They were worth the wait. It is the end of highway robbery ? students will now be able to spend all the money that they pay for dining on campus. The newly announced dining plans eliminated the fixed dining cost on food.

Also, juniors and seniors will be rewarded for their upperclassmen status. They will have the greatest flexibility as they will be able to choose any amount of money to put in their declining balance, including nothing at all. Students will also be allowed to add more money to their declining fund at any time in the year.

Compared to the largest plan this year the Premium Block Plan, the new Declining Plus 14 Meals plan will cost $100 more at $3,700 ? an increase in line with inflation.

While the dining options are no longer restricted by residence, they will be mandatory for all freshmen and sophomores.

A benefit for all students will be the elimination of the time periods on the usage of blocks. This means that students can use multiple meals or combine them with declining at any time. All people will also share the cost of overheard equally, instead of only those with meal plans.

Some loose ends still exist. It is currently unclear how UR will compensate for the loss of the fixed costs. An increase in food price is expected.

The Dining Committee?s results are a positive change because the committee contacted many parts of the UR community for input and did not ignore this information when they made their decision. However, the committee did fail to bring the final version of the plans in front of students for input. The student committee on dining made recommendations in mid-December and they did not see anything until the final plans were in place and announced.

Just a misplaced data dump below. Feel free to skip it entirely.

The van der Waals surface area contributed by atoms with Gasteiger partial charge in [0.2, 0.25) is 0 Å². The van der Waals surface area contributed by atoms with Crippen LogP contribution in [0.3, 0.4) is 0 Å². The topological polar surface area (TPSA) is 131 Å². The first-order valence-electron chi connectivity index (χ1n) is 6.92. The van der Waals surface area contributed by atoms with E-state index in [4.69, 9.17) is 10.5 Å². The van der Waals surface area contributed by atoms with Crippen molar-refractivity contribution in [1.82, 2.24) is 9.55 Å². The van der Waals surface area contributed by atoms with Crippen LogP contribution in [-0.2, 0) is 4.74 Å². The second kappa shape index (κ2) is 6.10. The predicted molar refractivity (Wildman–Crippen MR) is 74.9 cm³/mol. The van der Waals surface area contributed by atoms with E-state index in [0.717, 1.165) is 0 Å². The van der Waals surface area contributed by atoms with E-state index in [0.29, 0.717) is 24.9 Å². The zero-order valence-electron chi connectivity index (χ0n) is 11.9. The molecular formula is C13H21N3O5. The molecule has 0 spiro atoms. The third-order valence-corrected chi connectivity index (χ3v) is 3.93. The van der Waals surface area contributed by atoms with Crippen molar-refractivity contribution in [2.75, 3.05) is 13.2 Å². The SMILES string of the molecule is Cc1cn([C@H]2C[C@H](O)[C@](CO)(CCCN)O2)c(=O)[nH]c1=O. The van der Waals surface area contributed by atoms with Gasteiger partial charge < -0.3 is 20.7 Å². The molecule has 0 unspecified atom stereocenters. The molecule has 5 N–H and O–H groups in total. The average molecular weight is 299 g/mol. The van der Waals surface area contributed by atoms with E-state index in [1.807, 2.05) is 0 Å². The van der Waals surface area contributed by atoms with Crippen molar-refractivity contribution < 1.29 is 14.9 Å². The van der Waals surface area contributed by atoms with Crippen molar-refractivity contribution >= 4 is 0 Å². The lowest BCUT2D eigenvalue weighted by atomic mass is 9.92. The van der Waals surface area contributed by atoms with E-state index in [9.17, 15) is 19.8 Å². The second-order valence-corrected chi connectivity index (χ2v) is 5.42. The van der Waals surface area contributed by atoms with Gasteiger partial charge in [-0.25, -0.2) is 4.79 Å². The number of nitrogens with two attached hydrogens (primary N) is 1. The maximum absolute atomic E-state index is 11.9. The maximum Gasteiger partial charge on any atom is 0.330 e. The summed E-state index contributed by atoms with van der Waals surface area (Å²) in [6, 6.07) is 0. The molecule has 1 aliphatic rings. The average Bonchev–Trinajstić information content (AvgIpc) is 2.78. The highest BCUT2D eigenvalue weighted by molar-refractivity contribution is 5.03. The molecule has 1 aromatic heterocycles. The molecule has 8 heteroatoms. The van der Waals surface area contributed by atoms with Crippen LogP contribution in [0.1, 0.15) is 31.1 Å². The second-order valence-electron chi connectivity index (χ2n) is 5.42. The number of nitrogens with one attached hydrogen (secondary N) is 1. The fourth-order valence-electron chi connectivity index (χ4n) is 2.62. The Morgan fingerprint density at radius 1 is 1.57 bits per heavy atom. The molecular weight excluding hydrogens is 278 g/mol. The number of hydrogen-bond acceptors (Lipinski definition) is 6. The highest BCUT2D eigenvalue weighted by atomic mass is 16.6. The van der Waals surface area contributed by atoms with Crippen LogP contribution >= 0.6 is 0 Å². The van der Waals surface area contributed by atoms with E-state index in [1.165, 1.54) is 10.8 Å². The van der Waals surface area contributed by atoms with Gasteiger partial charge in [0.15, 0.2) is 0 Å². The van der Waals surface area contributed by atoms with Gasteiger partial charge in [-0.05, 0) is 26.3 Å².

Now that the dining plans are completed, the next point on the committee?s agenda is to improve on the conditions in the dining halls and the food. Hopefully, they will be able to improve upon these things as much as the plan improvements.



Adulting 101: The illusions of age and maturity

Why do we continue to linearize the path to maturity with respect to time and age? It’s high time that we redefine the social concept of maturity.

Censored: CT pushed from Public Safety coverage

Any process relating to the DPS — the University’s private, hardly-accountable policing system — needs to be brought into the public awareness.

Dean Burns speaks on coming discrimination, harassment code of conduct changes

For the last two years, a team of students and administrators have been meeting to change the student code of conduct around issues of discrimination and harassment. On Monday, Dean of Students Matthew Burns announced they are close to a final draft of the new policy.